Friday, April 8, 2016

The Romance of Redemption and a Small Orchid Plant

I've been doing a very careful dance with Jesus since my dad died. It's a tenuous, nervous sort of tapping feet on the scratched and nicked floors of life. I don't find comfort in His strong arms wrapped tight around my spirit. Instead, I'm flailing arms wide, through air, lip-syncing, and hoping against all hope I can settle in to the sweet, slow song to which He's swaying.

I'm sure I look rabid. I feel rabid, wild, terrified of the slow lull. But, He's a Romantic. And so, He's brought me flowers. He brought me orchids. And with them, He invited me to put on my best dress, my dancing shoes, and to sway in a gentle, comfortable way.

Romance only feels divine when it's tailored, every detail covered and consumed. He tailors. Romance only works when you understand the pain of heartache. I understand.

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The night my dad was diagnosed I perched on a white wooden Ikea desk chair. Like a bird I sat, looking pensive and feeling shattered. My back was to my bedroom door and I watched the sky between the apartment buildings. The glass slider door to my balcony was streaked with hazy mess. I'd soon clean it incessantly. But for the day, I was nineteen years old and terrified about Alzheimers' and North Korea's atom bomb.

The night my dad was diagnosed, my roommate left an orchid on my desk. I was in the shower hoping steam could clean me of the shaky fear of bad news. She tied a bow around the stem and support stick. I never said thank you. I just sat at the desk, damp and depressed, stroking the little fuchsia flowers with my finger tips. And in the following days, the orchid died.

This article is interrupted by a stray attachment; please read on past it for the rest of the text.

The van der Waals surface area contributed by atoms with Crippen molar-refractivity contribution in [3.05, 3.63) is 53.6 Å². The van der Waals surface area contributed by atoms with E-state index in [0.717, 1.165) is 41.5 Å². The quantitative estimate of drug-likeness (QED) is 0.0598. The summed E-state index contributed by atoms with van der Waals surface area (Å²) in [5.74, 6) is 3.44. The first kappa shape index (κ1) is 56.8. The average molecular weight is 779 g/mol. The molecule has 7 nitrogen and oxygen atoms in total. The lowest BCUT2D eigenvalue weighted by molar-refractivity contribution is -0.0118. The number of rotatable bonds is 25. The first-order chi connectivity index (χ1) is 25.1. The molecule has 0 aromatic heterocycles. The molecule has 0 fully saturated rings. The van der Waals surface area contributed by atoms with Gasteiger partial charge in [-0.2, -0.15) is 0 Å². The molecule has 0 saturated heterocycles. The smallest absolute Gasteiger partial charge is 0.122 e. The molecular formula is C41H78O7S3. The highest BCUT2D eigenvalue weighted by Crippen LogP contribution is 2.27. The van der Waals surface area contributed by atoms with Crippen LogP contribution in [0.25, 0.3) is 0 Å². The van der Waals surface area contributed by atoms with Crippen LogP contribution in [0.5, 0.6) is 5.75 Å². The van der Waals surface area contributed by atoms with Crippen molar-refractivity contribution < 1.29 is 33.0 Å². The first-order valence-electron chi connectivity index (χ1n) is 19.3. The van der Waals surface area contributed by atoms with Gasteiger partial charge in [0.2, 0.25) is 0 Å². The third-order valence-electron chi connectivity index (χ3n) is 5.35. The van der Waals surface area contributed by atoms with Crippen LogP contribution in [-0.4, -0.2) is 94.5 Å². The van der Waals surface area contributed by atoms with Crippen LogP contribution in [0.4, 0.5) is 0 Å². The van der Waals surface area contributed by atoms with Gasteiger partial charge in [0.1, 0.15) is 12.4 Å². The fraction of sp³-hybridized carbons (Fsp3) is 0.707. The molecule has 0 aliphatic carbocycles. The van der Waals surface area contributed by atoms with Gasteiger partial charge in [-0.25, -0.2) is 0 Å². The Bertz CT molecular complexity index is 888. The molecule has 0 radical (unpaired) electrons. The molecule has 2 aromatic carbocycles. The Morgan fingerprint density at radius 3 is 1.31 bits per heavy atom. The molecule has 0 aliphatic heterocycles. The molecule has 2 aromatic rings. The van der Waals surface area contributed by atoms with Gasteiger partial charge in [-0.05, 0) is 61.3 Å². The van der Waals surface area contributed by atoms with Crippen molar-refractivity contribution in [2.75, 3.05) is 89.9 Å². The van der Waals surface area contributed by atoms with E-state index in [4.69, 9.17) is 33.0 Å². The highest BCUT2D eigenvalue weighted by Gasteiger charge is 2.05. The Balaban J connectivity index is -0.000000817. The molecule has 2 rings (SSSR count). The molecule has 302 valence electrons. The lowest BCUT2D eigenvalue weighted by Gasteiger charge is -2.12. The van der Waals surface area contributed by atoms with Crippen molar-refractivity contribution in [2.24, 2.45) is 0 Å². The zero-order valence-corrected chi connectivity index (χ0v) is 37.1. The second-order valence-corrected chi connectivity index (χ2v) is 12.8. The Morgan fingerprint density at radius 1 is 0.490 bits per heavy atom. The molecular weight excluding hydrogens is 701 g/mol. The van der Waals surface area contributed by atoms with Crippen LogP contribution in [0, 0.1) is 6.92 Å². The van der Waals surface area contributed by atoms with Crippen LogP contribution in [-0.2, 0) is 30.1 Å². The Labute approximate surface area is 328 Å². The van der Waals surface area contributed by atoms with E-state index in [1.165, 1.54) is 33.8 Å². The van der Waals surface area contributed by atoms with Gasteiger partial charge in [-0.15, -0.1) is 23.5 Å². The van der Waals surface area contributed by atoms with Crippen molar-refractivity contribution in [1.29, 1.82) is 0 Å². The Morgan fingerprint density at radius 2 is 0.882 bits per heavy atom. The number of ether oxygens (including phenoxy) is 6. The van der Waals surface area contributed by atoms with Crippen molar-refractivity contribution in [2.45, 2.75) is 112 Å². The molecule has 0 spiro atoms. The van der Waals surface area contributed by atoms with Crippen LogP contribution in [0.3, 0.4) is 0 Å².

I assigned the orchid a new name: omen. And I nursed an angry hate. I hated the displays of them at grocery stores from then till now. I heard they were fickle and sensitive and wanted to scream. I saw them in tattoos and magazines, on Instagram and Facebook and shivered in the richness of my disdain. Those flowers, their memory, my loss.

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But romance is divine when it's redemptive. 
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And on Easter weekend, redemption went from the cross to a small chapel in his memory facility. A small chapel now named after my dad. A small chapel meant to draw redemption into one of earth's most devastatingly broken places just like he did. Just like He does.

On Easter weekend, we sat in the chapel; a family gathered in a final, divine orchestration by Him. We huddled in and sweated as too many bodies stood in the room that He shares with my dad. And as we sat, the flowers were delivered. Two staff with smiles on the lips and tears in their eyes, thanked us for sharing him.

And the flowers that sat in my lap were polka-dotted orchids. I wasn't ready for the question that came with it. I wanted to remain in my seat, a wallflower with the white pot in her lap. And His patience poured out once again.

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He'll ask again -the Dancing King. And next time, I'll change into my Sunday best and say yes.

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